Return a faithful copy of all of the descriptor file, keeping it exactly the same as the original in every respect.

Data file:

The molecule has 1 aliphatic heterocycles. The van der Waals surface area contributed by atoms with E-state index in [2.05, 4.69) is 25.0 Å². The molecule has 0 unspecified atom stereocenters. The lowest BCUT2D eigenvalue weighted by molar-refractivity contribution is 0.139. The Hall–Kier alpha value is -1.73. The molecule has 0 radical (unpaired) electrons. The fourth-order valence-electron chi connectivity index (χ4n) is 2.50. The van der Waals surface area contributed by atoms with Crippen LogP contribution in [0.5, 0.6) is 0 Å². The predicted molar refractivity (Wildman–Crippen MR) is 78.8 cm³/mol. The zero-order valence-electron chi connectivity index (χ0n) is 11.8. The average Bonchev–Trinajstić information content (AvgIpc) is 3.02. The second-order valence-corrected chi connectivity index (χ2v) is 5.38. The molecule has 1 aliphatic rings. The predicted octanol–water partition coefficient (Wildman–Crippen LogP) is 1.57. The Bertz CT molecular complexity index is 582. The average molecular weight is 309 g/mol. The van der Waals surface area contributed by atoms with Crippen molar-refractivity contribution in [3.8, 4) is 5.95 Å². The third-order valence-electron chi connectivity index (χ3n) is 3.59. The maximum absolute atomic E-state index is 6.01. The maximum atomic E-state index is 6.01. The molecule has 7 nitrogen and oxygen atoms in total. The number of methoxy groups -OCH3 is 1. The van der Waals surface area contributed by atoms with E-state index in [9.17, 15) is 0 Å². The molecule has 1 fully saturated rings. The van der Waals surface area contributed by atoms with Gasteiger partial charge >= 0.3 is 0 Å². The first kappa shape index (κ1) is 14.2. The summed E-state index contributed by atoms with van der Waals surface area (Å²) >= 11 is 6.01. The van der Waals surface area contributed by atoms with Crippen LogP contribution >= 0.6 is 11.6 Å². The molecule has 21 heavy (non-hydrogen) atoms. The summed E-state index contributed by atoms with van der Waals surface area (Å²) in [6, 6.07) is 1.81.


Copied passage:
The molecule has 1 aliphatic heterocycles. The van der Waals surface area contributed by atoms with E-state index in [2.05, 4.69) is 25.0 Å². The molecule has 0 unspecified atom stereocenters. The lowest BCUT2D eigenvalue weighted by molar-refractivity contribution is 0.139. The Hall–Kier alpha value is -1.73. The molecule has 0 radical (unpaired) electrons. The fourth-order valence-electron chi connectivity index (χ4n) is 2.50. The van der Waals surface area contributed by atoms with Crippen LogP contribution in [0.5, 0.6) is 0 Å². The predicted molar refractivity (Wildman–Crippen MR) is 78.8 cm³/mol. The zero-order valence-electron chi connectivity index (χ0n) is 11.8. The average Bonchev–Trinajstić information content (AvgIpc) is 3.02. The second-order valence-corrected chi connectivity index (χ2v) is 5.38. The molecule has 1 aliphatic rings. The predicted octanol–water partition coefficient (Wildman–Crippen LogP) is 1.57. The Bertz CT molecular complexity index is 582. The average molecular weight is 309 g/mol. The van der Waals surface area contributed by atoms with Crippen molar-refractivity contribution in [3.8, 4) is 5.95 Å². The third-order valence-electron chi connectivity index (χ3n) is 3.59. The maximum absolute atomic E-state index is 6.01. The maximum atomic E-state index is 6.01. The molecule has 7 nitrogen and oxygen atoms in total. The number of methoxy groups -OCH3 is 1. The van der Waals surface area contributed by atoms with E-state index in [9.17, 15) is 0 Å². The molecule has 1 fully saturated rings. The van der Waals surface area contributed by atoms with Gasteiger partial charge >= 0.3 is 0 Å². The first kappa shape index (κ1) is 14.2. The summed E-state index contributed by atoms with van der Waals surface area (Å²) >= 11 is 6.01. The van der Waals surface area contributed by atoms with Crippen LogP contribution >= 0.6 is 11.6 Å². The molecule has 21 heavy (non-hydrogen) atoms. The summed E-state index contributed by atoms with van der Waals surface area (Å²) in [6, 6.07) is 1.81.